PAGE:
>This past weekend, I wet to visit family on Long Island and spend some time with my sisters baby. Little Jack is so cute and filled with wonder about his new life on planet earth. During dinner he sits in this baby seat that swings lightly from side to side with a cute little smile on his face. I think he is already enjoying the busy and loud Long Island dinners we have.
It was nice to be back on Long Island for a visit. Maija and I left New Jersey early around 6:45 so I could get dropped off in Queens at the Triangle ride. We took the B-Q-E (Brooklyn, Queens, Expressway) instead of the Belt Parkway because it’s easier to hop on the 495 LI Expressway to Queens. Only bad thing about this route is the horrible traffic the BQE has 7AM in the morning. I guess it’s expected considering it’s the 6th worst trafficked road in the United States. Add in some crazy drivers, stop go traffic, 1ft deep pot holes, and you have a disaster area for anyone who suffers from motion sickness. This morning Cooper (our dog) won that award. As we were sitting in some bumper to bumper traffic I opened the window for Cooper to look out but I suppose he thought this was his Que to start throwing up. Luckily we had a plastic bag on hand so most of it got outside the window, in the bag, and on my backpack. Aside from Cooper getting sick, I too had a bad case of food poisoning and stopped three times to go to the bathroom before we made it to Queens. Somehow I still managed to do the Triangle Group Ride even though I probably lost 5lbs. Sometimes I tend to forget how busy LI really is. Even while in a pack of riders on a Saturday morning you are always accompanied by traffic.
The next day Maija and I woke up at about 4:00 AM to head out east (Suffolk County) to an Xterra race in Wading River. This 600+ acre retreat is owned by the local boy scouts group. We pulled into to small parking lot and both Maija and I realized this was not your everyday Triathlon. The atmosphere was relaxed, the people were more “outdoorsy”. It was a nice feeling to be around.
I’ve had more experience in Triathlon spectating than in Triathlon racing. Spectating enables your perspective to broaden as you watch the athletes ready themselves for the upcoming event. A lot of road triathlon competitors seem to have their strict rituals and somber facial expressions. I didn’t see any of this at the Xterra race. The athletes seemed a bit more mild tempered and graciously loquacious. Granted, this was not your everyday triathlon, nor was it a popular one but it still posed as a good example of triathlons I would like to race (If I ever do) in the future.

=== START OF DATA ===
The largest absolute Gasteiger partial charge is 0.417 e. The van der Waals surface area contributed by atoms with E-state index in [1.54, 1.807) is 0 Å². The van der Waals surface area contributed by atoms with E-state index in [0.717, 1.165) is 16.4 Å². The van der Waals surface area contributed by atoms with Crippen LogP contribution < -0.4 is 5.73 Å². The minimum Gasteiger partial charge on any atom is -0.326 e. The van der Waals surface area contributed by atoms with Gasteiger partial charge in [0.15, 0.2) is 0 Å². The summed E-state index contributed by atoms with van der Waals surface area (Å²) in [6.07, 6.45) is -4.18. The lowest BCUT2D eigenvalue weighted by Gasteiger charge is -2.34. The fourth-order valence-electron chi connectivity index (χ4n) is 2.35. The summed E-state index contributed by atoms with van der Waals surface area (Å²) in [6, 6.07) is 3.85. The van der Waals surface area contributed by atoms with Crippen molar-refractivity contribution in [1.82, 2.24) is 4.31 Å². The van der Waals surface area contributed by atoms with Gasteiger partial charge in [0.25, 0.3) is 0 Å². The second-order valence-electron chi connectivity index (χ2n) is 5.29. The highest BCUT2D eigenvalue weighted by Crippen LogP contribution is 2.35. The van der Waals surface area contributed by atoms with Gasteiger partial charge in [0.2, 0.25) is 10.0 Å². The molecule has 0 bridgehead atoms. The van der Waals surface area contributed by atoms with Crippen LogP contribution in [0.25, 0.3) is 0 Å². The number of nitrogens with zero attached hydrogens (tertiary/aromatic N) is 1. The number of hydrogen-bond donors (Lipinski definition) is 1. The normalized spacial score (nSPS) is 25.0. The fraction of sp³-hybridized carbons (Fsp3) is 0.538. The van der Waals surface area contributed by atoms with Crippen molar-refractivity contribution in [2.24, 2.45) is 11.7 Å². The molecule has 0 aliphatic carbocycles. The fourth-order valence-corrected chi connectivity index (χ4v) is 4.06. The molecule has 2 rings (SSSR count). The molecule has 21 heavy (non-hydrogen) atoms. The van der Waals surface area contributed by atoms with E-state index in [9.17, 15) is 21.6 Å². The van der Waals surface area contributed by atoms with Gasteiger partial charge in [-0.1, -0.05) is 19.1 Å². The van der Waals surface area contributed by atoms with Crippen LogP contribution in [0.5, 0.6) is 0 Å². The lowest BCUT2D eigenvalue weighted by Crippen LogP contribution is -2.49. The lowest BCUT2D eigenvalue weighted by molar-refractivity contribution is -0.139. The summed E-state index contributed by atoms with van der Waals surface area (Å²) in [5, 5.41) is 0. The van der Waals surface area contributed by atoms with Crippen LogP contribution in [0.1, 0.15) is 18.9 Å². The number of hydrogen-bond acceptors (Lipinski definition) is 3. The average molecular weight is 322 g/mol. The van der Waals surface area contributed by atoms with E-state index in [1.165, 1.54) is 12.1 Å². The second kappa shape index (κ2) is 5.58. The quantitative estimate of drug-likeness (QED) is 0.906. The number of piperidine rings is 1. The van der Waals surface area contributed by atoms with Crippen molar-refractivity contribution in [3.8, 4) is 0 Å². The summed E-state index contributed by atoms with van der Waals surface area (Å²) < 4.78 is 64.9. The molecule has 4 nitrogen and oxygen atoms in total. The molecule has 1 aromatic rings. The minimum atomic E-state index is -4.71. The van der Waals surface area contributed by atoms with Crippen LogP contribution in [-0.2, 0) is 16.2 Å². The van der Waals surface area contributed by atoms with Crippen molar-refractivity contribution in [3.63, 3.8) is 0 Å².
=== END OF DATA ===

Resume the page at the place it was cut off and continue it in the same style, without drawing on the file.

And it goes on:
Here is Maija and I at about 5:00 AM at my parents house having breakfast.
The T1 and T2 Transition area was smaller than other transition areas I’ve seen.
Maija getting her transition area ready for her 1st ever Xterra.
This place is on Long Island? How beautiful!
The race start was called by the guy in the red shirt in the above picture. A lot different than most other Triathlon starts. He just started talking about random stuff and then sent the first wave on their way. Maija had a great race and ended up winning it even after taking a spill on my $45 beater of a mountain bike.
I might have an Xterra pro girlfriend!!
Maija and I took a dip in the lake after the race was over.
We swam all the way out to the pelican on the wooden plank and back.
(Please excuse my 90% untanned body!)
I’m a cyclist!
I was impressed with the feeling of Xterra triathlons. They are less strictly organized races off the beaten path which gravitates my interest. My future of endurance racing is still strongly connected to bicycle racing. I cannot see myself giving up the hard work I have put into my competitive racing career so far, but you never know what the future holds. I’ve always told myself to remain opening minded when it comes to endurance racing and I if I ever move into the Triathlon scene it will be for Xterra racing.
Get a little mud on the tires!